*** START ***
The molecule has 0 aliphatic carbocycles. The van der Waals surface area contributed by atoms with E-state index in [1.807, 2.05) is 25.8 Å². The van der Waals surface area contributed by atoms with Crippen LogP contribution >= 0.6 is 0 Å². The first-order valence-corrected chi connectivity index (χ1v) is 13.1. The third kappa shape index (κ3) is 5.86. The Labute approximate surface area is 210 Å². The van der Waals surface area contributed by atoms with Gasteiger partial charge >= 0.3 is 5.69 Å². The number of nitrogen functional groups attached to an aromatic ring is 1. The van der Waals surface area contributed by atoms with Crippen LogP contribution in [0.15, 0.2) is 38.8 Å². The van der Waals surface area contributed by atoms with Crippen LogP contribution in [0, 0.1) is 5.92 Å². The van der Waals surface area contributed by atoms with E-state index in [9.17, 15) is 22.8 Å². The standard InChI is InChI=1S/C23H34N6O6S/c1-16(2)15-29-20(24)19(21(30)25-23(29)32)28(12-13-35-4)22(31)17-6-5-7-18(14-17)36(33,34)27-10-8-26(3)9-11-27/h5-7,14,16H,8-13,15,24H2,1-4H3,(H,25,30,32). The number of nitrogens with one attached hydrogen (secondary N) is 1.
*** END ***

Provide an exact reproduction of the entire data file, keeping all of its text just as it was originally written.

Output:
The molecule has 0 aliphatic carbocycles. The van der Waals surface area contributed by atoms with E-state index in [1.807, 2.05) is 25.8 Å². The van der Waals surface area contributed by atoms with Crippen LogP contribution >= 0.6 is 0 Å². The first-order valence-corrected chi connectivity index (χ1v) is 13.1. The third kappa shape index (κ3) is 5.86. The Labute approximate surface area is 210 Å². The van der Waals surface area contributed by atoms with Gasteiger partial charge >= 0.3 is 5.69 Å². The number of nitrogen functional groups attached to an aromatic ring is 1. The van der Waals surface area contributed by atoms with Crippen LogP contribution in [0.15, 0.2) is 38.8 Å². The van der Waals surface area contributed by atoms with Crippen LogP contribution in [0, 0.1) is 5.92 Å². The van der Waals surface area contributed by atoms with E-state index in [9.17, 15) is 22.8 Å². The standard InChI is InChI=1S/C23H34N6O6S/c1-16(2)15-29-20(24)19(21(30)25-23(29)32)28(12-13-35-4)22(31)17-6-5-7-18(14-17)36(33,34)27-10-8-26(3)9-11-27/h5-7,14,16H,8-13,15,24H2,1-4H3,(H,25,30,32). The number of nitrogens with one attached hydrogen (secondary N) is 1.